The New York City subway is a germ-filled place.
Other, far less harmful subway residents include the microbes found in mozzarella cheese and bacteria found in garbanzo beans (the main ingredient in falafel), which reveal a striking pattern of commuting-while-snacking.
While there are questions about whether this kind of DNA fingerprinting yields accurate results, the new study, led by Weill Cornell Medical College geneticist Chris Mason, includes a host of irresistibly fascinating information about the microbes that are sharing your subway ride. Here are three of the most interesting things we learned:
1. South Ferry still looks — on a microbial level, at least — like it’s under water.
If you’ve ever stopped at or passed South Ferry, the southern Manhattan station that was flooded during Hurricane Sandy, you might be interested to find out that most of your fellow bacterial commuters are from under the sea.
Yes, two full years after Hurricane Sandy, the majority of the microbes lining the walls of the South Ferry Station still resemble the bacteria we typically associate with fish species and marine environments. Ten of the bacterial species the researchers found in South Ferry didn’t exist in any other station in the city.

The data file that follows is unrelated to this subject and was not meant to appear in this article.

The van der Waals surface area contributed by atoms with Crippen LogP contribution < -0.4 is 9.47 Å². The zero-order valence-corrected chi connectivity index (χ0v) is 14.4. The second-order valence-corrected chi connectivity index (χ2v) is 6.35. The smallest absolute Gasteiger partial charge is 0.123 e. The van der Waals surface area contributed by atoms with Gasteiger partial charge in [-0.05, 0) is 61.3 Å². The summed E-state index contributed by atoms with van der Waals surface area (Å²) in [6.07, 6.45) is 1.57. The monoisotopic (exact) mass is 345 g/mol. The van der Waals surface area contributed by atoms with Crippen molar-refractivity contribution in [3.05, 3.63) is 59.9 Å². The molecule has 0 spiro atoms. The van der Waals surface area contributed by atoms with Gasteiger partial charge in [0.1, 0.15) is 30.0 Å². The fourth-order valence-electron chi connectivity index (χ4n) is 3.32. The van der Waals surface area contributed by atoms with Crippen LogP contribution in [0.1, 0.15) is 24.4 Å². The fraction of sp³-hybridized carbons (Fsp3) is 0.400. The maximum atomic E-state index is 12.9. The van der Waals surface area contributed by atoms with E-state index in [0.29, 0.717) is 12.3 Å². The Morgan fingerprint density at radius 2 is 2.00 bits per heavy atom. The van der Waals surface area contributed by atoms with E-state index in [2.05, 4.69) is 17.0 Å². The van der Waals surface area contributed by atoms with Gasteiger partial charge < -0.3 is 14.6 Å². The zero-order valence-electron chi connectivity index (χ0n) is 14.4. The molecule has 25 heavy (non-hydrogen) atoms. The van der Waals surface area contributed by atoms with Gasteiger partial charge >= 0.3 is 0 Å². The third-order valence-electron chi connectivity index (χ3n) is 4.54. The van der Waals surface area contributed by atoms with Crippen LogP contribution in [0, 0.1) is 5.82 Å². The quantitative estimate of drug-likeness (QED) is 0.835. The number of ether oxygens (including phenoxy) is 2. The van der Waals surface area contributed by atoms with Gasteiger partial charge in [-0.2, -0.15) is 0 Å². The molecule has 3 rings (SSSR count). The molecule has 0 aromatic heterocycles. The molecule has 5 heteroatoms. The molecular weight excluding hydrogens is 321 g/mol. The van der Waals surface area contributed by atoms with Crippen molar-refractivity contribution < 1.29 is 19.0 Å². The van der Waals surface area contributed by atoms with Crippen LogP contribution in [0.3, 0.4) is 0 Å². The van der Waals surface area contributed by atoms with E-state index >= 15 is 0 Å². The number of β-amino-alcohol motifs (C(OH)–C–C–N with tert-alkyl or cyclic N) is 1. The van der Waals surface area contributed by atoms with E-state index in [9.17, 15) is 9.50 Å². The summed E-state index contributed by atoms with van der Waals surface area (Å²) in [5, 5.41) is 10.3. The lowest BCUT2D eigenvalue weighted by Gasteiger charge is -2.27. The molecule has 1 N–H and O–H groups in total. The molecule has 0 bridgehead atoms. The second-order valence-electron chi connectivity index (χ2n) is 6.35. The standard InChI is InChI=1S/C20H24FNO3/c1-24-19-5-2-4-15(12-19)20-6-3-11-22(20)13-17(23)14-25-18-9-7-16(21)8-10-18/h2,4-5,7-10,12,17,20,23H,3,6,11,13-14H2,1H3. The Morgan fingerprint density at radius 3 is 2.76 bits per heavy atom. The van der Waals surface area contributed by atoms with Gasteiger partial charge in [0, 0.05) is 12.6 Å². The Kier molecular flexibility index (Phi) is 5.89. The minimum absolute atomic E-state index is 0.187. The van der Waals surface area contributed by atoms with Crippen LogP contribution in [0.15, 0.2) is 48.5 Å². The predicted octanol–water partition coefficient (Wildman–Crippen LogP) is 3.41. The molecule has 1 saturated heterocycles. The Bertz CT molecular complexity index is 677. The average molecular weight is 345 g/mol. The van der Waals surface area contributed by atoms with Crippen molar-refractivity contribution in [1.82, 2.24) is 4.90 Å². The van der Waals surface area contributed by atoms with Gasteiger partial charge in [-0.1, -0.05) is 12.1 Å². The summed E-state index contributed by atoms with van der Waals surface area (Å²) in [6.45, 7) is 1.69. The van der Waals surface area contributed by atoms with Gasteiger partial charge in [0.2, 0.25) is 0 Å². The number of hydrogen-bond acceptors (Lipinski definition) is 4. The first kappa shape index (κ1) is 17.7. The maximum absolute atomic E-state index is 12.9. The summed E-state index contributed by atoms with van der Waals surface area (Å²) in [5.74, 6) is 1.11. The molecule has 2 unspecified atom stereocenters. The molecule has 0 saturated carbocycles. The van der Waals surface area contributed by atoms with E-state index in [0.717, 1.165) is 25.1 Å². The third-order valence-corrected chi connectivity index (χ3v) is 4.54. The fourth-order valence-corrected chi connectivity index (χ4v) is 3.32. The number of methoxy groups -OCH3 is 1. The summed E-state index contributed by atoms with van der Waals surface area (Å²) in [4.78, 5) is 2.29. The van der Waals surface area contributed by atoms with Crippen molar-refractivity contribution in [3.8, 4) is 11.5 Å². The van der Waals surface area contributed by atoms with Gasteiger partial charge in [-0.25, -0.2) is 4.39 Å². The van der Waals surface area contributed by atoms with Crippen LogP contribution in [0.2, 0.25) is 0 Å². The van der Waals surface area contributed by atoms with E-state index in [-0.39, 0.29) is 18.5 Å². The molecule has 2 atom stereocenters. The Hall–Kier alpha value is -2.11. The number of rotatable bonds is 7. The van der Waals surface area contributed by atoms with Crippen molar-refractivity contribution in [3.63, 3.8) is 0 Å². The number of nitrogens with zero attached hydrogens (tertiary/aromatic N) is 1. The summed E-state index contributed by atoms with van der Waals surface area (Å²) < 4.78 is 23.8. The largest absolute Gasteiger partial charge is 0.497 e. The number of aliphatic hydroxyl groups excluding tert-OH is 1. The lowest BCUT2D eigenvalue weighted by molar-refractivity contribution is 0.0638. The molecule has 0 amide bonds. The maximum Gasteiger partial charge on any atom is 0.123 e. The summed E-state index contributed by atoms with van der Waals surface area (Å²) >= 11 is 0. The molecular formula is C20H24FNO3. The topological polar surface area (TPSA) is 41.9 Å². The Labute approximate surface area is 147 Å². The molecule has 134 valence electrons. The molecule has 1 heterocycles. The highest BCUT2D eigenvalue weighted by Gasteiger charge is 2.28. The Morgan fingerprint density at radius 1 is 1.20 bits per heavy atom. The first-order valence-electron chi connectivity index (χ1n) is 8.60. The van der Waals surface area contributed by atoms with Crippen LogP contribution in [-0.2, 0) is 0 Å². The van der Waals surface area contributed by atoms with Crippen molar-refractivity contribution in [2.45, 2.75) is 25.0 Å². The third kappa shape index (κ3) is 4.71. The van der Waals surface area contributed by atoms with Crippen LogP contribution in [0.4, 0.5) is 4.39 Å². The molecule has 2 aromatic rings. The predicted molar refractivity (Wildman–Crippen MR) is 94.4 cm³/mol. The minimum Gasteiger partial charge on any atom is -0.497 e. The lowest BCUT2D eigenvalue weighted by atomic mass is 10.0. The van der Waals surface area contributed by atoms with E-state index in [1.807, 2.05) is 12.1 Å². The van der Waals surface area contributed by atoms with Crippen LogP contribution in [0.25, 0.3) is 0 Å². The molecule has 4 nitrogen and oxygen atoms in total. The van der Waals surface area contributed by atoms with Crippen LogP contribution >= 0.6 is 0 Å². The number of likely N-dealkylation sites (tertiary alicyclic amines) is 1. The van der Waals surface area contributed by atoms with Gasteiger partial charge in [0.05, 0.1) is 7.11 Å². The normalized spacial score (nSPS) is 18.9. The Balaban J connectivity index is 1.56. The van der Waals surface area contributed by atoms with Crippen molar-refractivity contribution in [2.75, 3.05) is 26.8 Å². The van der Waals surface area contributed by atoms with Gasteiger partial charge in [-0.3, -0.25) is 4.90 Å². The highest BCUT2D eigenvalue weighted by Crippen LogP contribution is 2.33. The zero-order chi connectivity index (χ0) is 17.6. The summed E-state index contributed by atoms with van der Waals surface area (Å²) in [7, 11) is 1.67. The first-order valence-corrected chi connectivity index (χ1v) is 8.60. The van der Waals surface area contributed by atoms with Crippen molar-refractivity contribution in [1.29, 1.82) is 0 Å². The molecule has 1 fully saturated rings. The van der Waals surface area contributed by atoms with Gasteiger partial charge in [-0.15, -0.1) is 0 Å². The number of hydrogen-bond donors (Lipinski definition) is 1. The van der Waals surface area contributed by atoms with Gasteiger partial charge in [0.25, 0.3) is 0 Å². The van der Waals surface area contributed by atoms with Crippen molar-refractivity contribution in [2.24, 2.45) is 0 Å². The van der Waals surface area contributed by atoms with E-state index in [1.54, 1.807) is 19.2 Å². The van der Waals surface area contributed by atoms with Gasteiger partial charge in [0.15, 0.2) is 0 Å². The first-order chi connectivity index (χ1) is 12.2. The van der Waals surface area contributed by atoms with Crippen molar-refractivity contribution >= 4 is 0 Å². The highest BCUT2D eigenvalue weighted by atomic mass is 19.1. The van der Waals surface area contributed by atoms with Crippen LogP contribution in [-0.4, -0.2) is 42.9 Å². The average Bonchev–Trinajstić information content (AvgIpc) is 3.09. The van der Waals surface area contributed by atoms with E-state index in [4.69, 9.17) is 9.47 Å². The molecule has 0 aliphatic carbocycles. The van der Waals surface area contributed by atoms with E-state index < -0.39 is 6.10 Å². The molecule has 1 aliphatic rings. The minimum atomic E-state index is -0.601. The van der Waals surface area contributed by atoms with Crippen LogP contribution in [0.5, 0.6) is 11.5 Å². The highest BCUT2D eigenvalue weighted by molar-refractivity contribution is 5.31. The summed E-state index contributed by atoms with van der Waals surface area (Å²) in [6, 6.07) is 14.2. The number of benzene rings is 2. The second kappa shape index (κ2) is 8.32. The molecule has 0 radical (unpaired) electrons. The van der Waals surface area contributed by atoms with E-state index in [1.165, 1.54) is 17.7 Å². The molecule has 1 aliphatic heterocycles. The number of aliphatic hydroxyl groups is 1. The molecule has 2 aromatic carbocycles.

While the bacterial environment at South Ferry reveals how hardy certain microbes can be, the bacteria at Penn Station reveal how rapidly that environment can transform based solely on who travels there and how often.
2. The bacterial diversity of Penn Station changes by the hour.
“The dynamics of Penn Station suggest that, even on an hourly basis, there is a vast bacterial ecology that is constantly shifting around commuters,” the researchers write in their paper.
While one type of bacteria — Pseudomadaceae, a class of bacteria typically found in the soil — is found most often between 11AM and 1PM, for example, another class of bacteria, Moraxellaceae, was more prominent by the end of the day, around 5PM.
3. A large portion of the bacteria in the subway is from a mysterious source.
Another important finding from the new research is that we still know astoundingly little about the types of bacteria that populate the subway, where they come from, and why they thrive there. Of all the microbes the researchers discovered during the course of their 3-year-study, nearly half don’t match any known type of species.
Before you freak out, you should know this: Exposing yourself to all these mystery vermin isn’t nearly as bad for you as it sounds.
In fact, several recent studies suggest that people who grow up in bacteria-rich environments — like those that include different animals and insects — are better protected from allergies and respiratory infections than people who spend their early lives in “clean,” highly urban ones.
You can check out the full interactive map the researchers created to accompany their study here.
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